Motherhood Means Saying Goodbye To Traveling Light

Not being able to leave the house empty handed is one of those less-pleasant realities of mother-hood. Granted, now that my children are both school aged — out of diapers and self ambulatory — we travel a bit lighter. Except for those days when we go to visit my parents, and the dog and the guinea pig, and her cage, and half of the books on our book shelf just have to come with us.
And whenever I look in the rear view mirror at the seeming mountains of stuff in the car, I’m reminded of the time I took a hike with baby Isla up a nearby mountain and ran into yoga mat, bikini girl.

When we got to the trailhead there was just one other car, a newish Subaru Outback, parked there. It took close to ten full minutes to stock the Kelty backpack with a spare diaper and wipes, snacks, water, sunscreen, and a dog leash, and then get Isla situated into it.

I walked passed the Subaru and looked in the windows for a clue about what sort of fellow hiker I might meet up with on top. The front seats were entirely free of clutter– even the passenger side, which in my car is used as an all-purpose storage and waste bin. In the back seat were just three simple items: a yoga mat, a beach towel and a bikini.

I contemplated this unencumbered scene for far too long, just taking in the simplicity, the possibilities of it all. I tried to remember what it felt like to travel with nothing more than the clothes on my back and something to swim in.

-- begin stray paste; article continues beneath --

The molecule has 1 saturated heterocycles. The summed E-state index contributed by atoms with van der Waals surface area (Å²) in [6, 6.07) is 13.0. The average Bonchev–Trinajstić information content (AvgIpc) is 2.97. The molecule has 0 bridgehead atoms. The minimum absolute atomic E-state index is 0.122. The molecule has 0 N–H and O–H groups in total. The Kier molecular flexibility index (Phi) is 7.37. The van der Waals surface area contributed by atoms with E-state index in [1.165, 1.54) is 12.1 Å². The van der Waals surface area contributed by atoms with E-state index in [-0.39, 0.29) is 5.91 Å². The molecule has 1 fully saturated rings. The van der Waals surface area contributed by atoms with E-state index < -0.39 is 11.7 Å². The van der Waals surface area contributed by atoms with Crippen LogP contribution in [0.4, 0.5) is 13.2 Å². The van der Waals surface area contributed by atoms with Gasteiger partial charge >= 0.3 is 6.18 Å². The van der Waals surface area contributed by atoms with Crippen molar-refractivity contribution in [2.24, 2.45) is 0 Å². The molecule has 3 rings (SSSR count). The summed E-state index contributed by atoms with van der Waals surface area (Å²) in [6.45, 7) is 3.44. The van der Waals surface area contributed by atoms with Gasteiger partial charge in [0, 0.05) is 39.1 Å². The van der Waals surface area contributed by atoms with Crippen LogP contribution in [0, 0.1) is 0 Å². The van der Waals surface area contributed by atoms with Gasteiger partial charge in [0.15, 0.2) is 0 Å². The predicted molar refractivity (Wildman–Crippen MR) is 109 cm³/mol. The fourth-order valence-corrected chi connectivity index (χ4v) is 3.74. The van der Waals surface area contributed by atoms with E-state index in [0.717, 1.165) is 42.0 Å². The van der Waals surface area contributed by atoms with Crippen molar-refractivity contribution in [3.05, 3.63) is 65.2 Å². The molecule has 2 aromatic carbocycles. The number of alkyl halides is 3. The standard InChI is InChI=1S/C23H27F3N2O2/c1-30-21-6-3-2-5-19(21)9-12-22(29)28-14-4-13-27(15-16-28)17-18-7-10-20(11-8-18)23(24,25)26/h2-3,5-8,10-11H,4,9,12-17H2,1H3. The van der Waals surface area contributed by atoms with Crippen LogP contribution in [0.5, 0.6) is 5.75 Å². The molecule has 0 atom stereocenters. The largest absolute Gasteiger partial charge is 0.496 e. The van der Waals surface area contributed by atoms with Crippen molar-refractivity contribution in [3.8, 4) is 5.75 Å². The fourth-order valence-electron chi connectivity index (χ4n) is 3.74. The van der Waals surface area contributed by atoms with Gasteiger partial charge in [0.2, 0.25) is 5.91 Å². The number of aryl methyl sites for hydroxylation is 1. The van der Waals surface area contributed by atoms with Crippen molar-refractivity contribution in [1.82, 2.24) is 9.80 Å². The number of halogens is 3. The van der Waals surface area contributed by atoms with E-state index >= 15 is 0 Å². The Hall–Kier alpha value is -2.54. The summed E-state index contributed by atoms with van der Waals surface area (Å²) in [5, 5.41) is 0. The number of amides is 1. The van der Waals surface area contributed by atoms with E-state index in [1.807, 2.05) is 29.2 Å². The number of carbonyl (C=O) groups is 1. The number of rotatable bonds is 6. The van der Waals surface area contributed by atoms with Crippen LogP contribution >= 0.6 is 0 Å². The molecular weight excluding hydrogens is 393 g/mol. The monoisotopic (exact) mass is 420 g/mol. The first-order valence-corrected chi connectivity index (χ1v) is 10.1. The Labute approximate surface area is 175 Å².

The yoga mat added intrigue. It said that this person, a woman obviously, had time and space and the sense to do something completely selfish and self nurturing with it.

The bikini? Well just those two tiny pieces of stretchy fabric held worlds of significance. And the way they were so neatly folded and placed on top of a folded towel……..

The sound of a fussing child and a whining dog shattered my reverie. So I continued on. I met the owner of the bikini and the yoga mat and the towel about halfway up the trail. She was coming down. I’m guessing she was in her late 20s. Pretty and fit.
We smiled at each other. She reached down to pat my dog and smiled at Isla. And I couldn’t help but wonder if she was maybe fantasizing about one day having a dog and a kid of her own to take with her up the mountain. And it pleased me to know that she would probably never imagine, in a million years, that I was fantasizing about an empty, dog-hair free car, a yoga mat, a bikini and a beach towel.

[photo: via TMGR]

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